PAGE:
Vampires And Arguel’s Blood Fast In Standard

Arguel’s Blood Fast promises card advantage…for a price. Sam Black explores its potential in Vampires with several decklists, but does its true home lie elsewhere? Get his insight ahead of SCG Dallas!

Big, flashy Dinosaurs have definitely been the stars of Ixalan previews. If you look at presale prices, you’ll see that most of the top cards are the rare and mythic Dinosaurs. Dinosaurs are sweet and everything, but hoping to cast a mana creature on turn 2, further hoping that it lives, and then tapping out for arbitrary big monsters just isn’t my style.


I’d rather play almost any other strategy in Magic, to be honest. If I can put together a solid gameplan out of some scrappy, overlooked one- to three-mana creatures, even better, but I’d even take spell-based control or combo over mashing Dinosaurs into each other.

Luckily, I don’t think Dinosaurs are the sole future of Standard. I think they might be too slow to beat the red decks, or potentially too weak to Heart of Kiran and/or good removal. I think there’s more to this set that we haven’t found yet, so I want to start with some things that may have been overlooked.

The Vampires of Ixalan haven’t gotten a lot of respect so far, which makes sense. They’re a strange collection of cards without a clear purpose, an aggressive tribe where a lot of their strength is in incidental lifegain, yet there’s no real payoff for gaining life except for a few ways to spend life and the simple fact that gaining life makes racing hard for the opponent.

If Vampires has a place in the metagame, one would hope that it’s as a counter to aggressive red strategies, where the lifegain will allow you to win races and punish your opponent for playing cards that are intended primarily to deal twenty damage.

Beyond that, Vampires looks to be a “go wide” aggro deck that’s a little low on Anthems. The big payoff for having a lot of Vampires is Sanctum Seeker, and a lot of the validity of the tribe as an aggressive deck will come down to the positioning of Sanctum Seeker as a finisher.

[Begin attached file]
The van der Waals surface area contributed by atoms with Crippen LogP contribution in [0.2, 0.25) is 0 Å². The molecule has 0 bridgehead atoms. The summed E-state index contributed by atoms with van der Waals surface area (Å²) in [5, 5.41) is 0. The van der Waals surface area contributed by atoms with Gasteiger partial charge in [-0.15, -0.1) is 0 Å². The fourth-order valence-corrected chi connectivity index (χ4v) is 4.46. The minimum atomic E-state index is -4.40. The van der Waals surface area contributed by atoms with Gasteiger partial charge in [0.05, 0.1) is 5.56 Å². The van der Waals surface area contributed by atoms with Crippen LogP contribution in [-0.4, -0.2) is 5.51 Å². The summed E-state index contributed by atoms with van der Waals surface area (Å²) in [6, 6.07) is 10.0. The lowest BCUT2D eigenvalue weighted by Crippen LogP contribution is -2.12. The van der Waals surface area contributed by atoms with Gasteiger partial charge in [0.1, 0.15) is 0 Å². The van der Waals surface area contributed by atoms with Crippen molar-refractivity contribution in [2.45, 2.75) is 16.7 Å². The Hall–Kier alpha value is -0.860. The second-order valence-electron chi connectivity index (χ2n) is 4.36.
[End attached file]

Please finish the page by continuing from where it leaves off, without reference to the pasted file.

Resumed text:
Looking at the curve of Vampires as an aggro deck, my primary takeaway is that it’s “fine.”

At one mana we have:

At two mana we have:

At three mana we have:

All of these lead up to Sanctum Seeker as a finisher. Those are all conceivably playable cards in Standard, and they offer a solid curve, but I worry that they’re basically all second-string filler rather than cards we’re excited to get to play with. Still, it is possible to build a good deck out of creatures like that if the mana and support cards are good enough, especially if the spells in the format dictate that we want to be playing those colors anyway.

Black spells look pretty great: Fatal Push and Duress are among the best cheap spells in the format, and black and white have a good mix of tools available to them further up the curve.

The other really big question for me is whether Arguel’s Blood Fast is a good enough way to spend the life gained from lifelink creatures to generate inevitability. Cards like Duress and Fatal Push are the exact right kind of card to support an engine that turns life and mana into cards over time, so it doesn’t seem impossible as long as we’re good at gaining life anyway.

The most aggressive build might look something like this:

Ultimately, I think this approach is underpowered. The spells are pretty good, but any black deck can use them, and there isn’t enough synergy to justify essentially playing Suntail Hawk and Blade of the Sixth Pride.

What’s more interesting is trying to build a midrange deck that uses some Vampires to gain life to support Arguel’s Blood Fast as a core part of its strategy:

This isn’t really a Vampire deck; it’s more of a B/W Midrange deck, and it’s seriously missing Gideon, Ally of Zendikar and Liliana the Last Hope, but the creatures here are all pretty good, and they play well with each other and the deck has a solid fundamental strategy: cheap threats that gain life and cheap or versatile answers to trade resources while preserving your life total, or, even more likely, pulling ahead on life, and then Arguel’s Blood Fast to win attrition games and Crested Sunmare as a high-impact finisher.

Dowsing Dagger is most exciting with evasive creatures, which this deck doesn’t feature, but it also plays very well with lifelink, and the Lost Vale that you can eventually make is a great way to use Arguel’s Blood Rite. One creature to consider that plays with the same gameplan as the rest of this deck and that’s exceptional with Dowsing Dagger is Aerial Responder, but I’m too worried about spending three mana on a threat that my opponent will always answer for two mana.